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New Bionic Implant Allows Control of All Fingers

WEDNESDAY, July 12, 2023 (HealthDay News) -- A multinational team of engineers and surgeons has developed a bionic hand with a high level of function in every finger -- a significant advance for amputees.

The team, from the United States, Sweden, Australia and Italy, developed a way to reconfigure what remains of a patient’s limb. Then, they integrated sensors and a skeletal implant to connect with a prosthesis both electrically and mechanically.

By dissecting peripheral nerves and redistributing them to new muscle targets, the bionic limb can access much more information and the user can command many robotic joints at will, researchers said.

“We show that rewiring nerves to different muscle targets in a distributed and concurrent manner is not only possible but also conducive to improved prosthetic control,” said Max Ortiz Catalan, founding director of the Center for Bionics and Pain Research (CBPR) and professor of bionics at Chalmers University of Technology, both in Sweden.

“A key feature of our work is that we have the possibility to clinically implement more refine(d) surgical procedures and embed sensors in the neuromuscular constructs at the time of the surgery, which we then connect to the electronic system of the prosthesis via an osseointegrated interface," he said in a university news release. "A.I. algorithms take care of the rest.”

While prosthetic limbs are most often used to replace a lost extremity, they are often hard to control. Movement may also be limited.

Because patients can contract muscles at will, another option is to use remaining muscles in the residual limb to control bionic hands. This generates electrical activity that can tell the prosthetic hand what to do, such as to open or close.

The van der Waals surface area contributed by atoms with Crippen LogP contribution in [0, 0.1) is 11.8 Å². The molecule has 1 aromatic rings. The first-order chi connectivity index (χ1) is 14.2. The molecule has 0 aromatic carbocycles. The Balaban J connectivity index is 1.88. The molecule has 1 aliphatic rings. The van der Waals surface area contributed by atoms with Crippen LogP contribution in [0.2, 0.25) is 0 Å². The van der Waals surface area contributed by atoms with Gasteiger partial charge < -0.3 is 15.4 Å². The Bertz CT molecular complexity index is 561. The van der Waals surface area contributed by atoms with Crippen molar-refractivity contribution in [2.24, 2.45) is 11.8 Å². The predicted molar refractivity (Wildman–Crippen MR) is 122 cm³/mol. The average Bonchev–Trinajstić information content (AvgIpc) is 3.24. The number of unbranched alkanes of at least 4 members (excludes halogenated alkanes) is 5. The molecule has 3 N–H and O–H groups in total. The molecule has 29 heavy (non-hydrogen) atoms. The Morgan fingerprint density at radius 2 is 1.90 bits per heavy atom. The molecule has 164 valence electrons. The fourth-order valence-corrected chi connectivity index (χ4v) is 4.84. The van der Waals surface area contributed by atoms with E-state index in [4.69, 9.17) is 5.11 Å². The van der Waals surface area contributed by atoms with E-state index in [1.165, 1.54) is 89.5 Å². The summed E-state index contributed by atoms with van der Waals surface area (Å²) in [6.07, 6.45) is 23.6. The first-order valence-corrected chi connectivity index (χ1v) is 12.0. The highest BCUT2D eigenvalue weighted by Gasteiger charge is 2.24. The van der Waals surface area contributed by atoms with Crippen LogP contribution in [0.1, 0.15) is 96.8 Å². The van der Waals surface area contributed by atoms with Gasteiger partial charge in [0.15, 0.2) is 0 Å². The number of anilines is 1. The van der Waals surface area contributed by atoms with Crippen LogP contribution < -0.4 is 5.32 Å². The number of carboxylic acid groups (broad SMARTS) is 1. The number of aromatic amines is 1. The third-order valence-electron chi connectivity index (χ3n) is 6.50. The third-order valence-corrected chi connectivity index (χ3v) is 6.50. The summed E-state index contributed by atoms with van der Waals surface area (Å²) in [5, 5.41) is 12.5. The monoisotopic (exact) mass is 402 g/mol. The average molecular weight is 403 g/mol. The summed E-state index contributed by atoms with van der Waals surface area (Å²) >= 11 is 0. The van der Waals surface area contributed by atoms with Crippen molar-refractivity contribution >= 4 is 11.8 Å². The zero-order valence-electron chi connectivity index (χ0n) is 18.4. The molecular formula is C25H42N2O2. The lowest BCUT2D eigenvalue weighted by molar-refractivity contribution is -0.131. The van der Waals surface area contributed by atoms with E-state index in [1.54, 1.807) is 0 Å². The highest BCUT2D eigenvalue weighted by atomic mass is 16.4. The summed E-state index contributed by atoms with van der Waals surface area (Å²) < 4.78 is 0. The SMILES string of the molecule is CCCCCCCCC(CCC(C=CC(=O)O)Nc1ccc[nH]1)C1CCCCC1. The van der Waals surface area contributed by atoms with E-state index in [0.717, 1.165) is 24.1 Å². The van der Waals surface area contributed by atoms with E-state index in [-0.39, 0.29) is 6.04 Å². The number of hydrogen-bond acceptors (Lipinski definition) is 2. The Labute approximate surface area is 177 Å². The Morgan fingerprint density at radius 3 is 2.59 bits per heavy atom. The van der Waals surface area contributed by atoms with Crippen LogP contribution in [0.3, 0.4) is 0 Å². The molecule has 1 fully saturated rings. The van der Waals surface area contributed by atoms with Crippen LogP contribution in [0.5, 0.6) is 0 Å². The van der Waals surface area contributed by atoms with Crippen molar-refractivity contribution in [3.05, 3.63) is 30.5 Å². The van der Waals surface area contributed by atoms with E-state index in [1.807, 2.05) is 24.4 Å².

But when the amputation is at a higher level, such as above the elbow, not many muscles are available to do this.

Prosthetic limbs are commonly attached by a socket that compresses the remaining limb. This can cause discomfort and is mechanically unstable.

An alternative is to use a titanium implant in the residual bone. The study said this skeletal attachment allows for more comfortable and efficient mechanical connection of the prosthesis to the body.

The patient was able to control every finger of this new bionic hand as if it were his own, researchers said.

“It is rewarding to see that our cutting-edge surgical and engineering innovation can provide such a high level of functionality for an individual with an arm amputation,” said Dr. Rickard Brånemark, research affiliate at Massachusetts Institute of Technology and associate professor at Gothenburg University in Sweden.

The surgery was done at Sahlgrenska University Hospital in Sweden by Dr. Paolo Sassu, who previously led the first hand transplant performed in Scandinavia.

“The incredible journey we have undertaken together with the bionic engineers at CBPR has allowed us to combine new microsurgical techniques with sophisticated implanted electrodes that provide single-finger control of a prosthetic arm as well as sensory feedback,” said Sassu, now of the Istituto Ortopedico Rizzoli in Italy. "Patients who have suffered from an arm amputation might now see a brighter future."

Results were reported July 12 in Science Translational Medicine.

More information

The U.S. National Institutes of Health has more on prosthetics over time.

SOURCE: Chalmers University of Technology, news release, July 12, 2023

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